“We are basically in an transition phase historically where the big dominant players are starting to lose some power to new tech-enabled solutions, which will start to lose any power they gain to more decentralized solutions that are coming quickly,” he said.
In March, Remitly partnered with Visa to let people send money to Visa debit cards across borders through the Visa Direct push payment service. The company also made its second acquisition in May, buying small Seattle startup Symphoni.
The $135 million equity investment is the largest for a Seattle startup this year, according to GeekWire’s funding tracker. New investors in the Series E round include Owl Rock Capital, Princeville Global, Prudential Financial, Schroder & Co Bank AG, and Top Tier Capital Partners. Previous backers including DN Capital, Naspers’ PayU (which led a $115 million investment in 2017) and Stripes Group also re-upped.
“Remitly has approached their digital-first product with a deep passion for the customers they serve, and a commitment to improving transparency and efficiency in cross-border money transfer,” Lucia Rigo, director in growth equity at Generation Investment Management, said in a statement. Rigo will join Remitly’s board as a result of the funding.
The debt financing came from Barclays, Bridge Bank, Goldman Sachs, and Silicon Valley Bank. A syndicated loan can be used as a specific amount of funds and/or a credit line. Chinese tech giant Tencent used the loan when it raised $4.65 billion from a group of financial giants in 2017. Remitly will use it to support its express fast-pay offering.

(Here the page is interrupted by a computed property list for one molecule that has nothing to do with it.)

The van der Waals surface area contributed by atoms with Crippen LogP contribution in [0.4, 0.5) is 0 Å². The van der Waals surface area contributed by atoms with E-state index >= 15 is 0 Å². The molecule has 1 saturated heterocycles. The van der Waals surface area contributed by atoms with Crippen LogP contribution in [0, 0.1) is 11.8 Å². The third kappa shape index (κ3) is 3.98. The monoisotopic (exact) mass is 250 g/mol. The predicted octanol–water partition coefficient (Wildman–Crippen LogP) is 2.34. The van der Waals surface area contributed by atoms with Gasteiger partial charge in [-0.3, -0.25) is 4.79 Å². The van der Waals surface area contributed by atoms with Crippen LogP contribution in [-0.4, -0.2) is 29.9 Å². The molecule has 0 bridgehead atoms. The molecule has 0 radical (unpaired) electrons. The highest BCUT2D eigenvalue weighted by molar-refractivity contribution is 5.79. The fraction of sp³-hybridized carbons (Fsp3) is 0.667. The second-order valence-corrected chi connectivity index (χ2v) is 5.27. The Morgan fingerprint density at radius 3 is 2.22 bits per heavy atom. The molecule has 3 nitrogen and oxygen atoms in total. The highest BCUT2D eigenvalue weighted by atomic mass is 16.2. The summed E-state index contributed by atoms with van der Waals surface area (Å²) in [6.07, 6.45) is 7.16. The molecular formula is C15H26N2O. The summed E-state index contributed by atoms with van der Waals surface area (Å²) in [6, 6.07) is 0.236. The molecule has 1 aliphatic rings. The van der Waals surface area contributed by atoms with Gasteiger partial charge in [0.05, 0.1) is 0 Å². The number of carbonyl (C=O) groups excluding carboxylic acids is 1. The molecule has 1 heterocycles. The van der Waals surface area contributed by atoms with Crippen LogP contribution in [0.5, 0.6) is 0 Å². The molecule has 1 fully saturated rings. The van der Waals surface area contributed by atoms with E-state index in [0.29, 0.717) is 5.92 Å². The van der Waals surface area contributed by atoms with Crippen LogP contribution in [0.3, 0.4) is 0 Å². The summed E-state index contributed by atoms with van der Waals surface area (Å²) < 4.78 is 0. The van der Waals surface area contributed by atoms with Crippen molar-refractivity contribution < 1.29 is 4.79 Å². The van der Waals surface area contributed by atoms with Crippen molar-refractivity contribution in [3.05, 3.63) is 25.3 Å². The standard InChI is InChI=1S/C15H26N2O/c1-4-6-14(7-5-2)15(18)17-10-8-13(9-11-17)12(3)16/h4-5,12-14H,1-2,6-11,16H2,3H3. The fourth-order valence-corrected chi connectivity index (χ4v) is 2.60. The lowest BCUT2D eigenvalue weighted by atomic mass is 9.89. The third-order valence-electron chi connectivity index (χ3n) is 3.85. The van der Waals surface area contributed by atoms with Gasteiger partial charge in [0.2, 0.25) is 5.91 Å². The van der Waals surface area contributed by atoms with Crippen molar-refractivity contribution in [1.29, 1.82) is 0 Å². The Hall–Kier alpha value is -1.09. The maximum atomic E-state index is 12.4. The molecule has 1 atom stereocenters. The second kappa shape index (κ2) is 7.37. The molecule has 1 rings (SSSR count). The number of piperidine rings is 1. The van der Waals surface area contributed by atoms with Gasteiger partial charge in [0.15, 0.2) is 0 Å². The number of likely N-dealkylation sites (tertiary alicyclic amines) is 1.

“We’re excited about not only the amount of investment but the quality of investors we’re bringing on board,” Oppenheimer said.
Other early investors include Threshold Ventures (formerly DFJ Venture), Trilogy Equity Partners, Bezos Expeditions, Founders’ Co-Op, and Tomorrow Ventures.
Asked about a potential IPO, Oppenheimer said the company isn’t focused on going public.
Remitly employs 200 people at its Seattle HQ and another 800-plus at additional offices in London, Manila, and Managua, and is considered a leader in Seattle’s emerging fintech industry. There were 659 fintech-related investments last year in the U.S. worth $11.9 billion, both record highs, according to CBInsights.
It was a finalist for Next Tech Titan at the GeekWire Awards earlier this year — Oppenheimer was also a finalist for CEO of the Year — and is ranked No. 6 on the GeekWire 200 index of top Pacific Northwest startups.